Gov. Arnold Schwarzenegger and British Prime Minister Tony Blair on Monday signed an agreement to exchange information on market-based methods for reducing greenhouse gas emissions and boost basic research into clean energy technologies.

The agreement, announced at a climate change conference in Long Beach, was a direct swipe at the Bush Administration, which has to date shunned global agreements on reducing greenhouse gas emissions. It also comes at a time when legislation pending in Sacramento would have California go it alone on reducing carbon gas emissions.

"California will not wait for our federal government to take strong action on global warming," Schwarzenegger said Monday. "International partnerships are needed in the fight against global warming and California has a responsibility and a profound role to play to protect not only our environment but to be a world leader on this issue as well."

Schwarzenegger noted that California is the 12th largest carbon emitter in the world, despite measures to increase energy efficiency. He has said he supports in concept AB 32 the bill authored by state Assembly Speaker Fabian Nunez, D-Los Angeles, and Fran Pavley, D-Agoura Hills that would cap carbon emissions from oil refineries, power plants and other industrial operations. That bill will be taken up next month in the closing weeks of the legislative session; if it passes, California would be the first state to enact carbon emission reductions.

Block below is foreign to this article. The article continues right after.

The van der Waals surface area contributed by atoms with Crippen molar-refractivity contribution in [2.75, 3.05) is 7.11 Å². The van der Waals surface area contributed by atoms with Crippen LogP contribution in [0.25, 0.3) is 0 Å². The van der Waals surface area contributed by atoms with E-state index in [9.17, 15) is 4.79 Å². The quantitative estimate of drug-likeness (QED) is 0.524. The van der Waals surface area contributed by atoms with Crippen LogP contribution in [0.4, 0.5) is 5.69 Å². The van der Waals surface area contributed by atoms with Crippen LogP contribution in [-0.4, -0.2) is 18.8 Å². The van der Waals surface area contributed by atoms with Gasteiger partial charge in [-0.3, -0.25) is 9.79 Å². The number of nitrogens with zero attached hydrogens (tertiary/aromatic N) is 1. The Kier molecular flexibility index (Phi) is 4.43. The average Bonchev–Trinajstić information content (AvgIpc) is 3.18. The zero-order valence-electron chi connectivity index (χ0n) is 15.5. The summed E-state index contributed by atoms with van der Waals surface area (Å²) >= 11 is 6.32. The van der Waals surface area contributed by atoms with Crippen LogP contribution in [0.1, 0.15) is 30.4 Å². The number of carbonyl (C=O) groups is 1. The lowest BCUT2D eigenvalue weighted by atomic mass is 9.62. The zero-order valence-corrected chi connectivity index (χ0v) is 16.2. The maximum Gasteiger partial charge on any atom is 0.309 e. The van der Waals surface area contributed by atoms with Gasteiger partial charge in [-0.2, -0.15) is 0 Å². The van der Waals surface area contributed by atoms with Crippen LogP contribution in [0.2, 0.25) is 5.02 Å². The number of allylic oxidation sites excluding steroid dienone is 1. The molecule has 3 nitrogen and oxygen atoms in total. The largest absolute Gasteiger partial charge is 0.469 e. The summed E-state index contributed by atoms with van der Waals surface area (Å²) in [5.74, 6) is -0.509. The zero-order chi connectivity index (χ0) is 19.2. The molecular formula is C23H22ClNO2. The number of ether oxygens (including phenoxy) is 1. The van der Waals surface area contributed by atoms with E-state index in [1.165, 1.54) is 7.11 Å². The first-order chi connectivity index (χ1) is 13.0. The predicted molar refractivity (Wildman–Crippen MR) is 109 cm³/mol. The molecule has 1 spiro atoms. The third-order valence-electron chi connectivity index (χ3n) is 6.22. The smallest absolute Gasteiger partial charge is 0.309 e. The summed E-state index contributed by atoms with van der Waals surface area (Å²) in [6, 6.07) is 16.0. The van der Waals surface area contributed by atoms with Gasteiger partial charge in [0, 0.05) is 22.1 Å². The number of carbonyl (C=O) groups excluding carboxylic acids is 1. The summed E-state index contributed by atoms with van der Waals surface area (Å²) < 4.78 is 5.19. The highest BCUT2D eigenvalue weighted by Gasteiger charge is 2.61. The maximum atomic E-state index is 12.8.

In reaching the agreement with Britain, Schwarzenegger is trying to capitalize on California's advantage in moving forward on greenhouse gas emission reductions.

Specifically, the agreement commits both California and Britain to:

>Evaluate and implement market-based mechanisms to reduce greenhouse gas emissions, such as emissions trading;
>Share information on the economic impacts of global warming, as well as mitigation efforts and implementation strategies;
>Collaborate on research into clean energy technologies, green building design and increasing energy efficiency; and
>Collaborate on reducing emissions from the transportation sector, building on California's own groundbreaking vehicle emissions standards.

The Long Beach climate change roundtable, hosted by the London-based nonprofit Climate Group, featured more than a dozen chief executives from multinational corporations, including Lord John Browne of BP plc., which has significant operations in the Los Angeles area.

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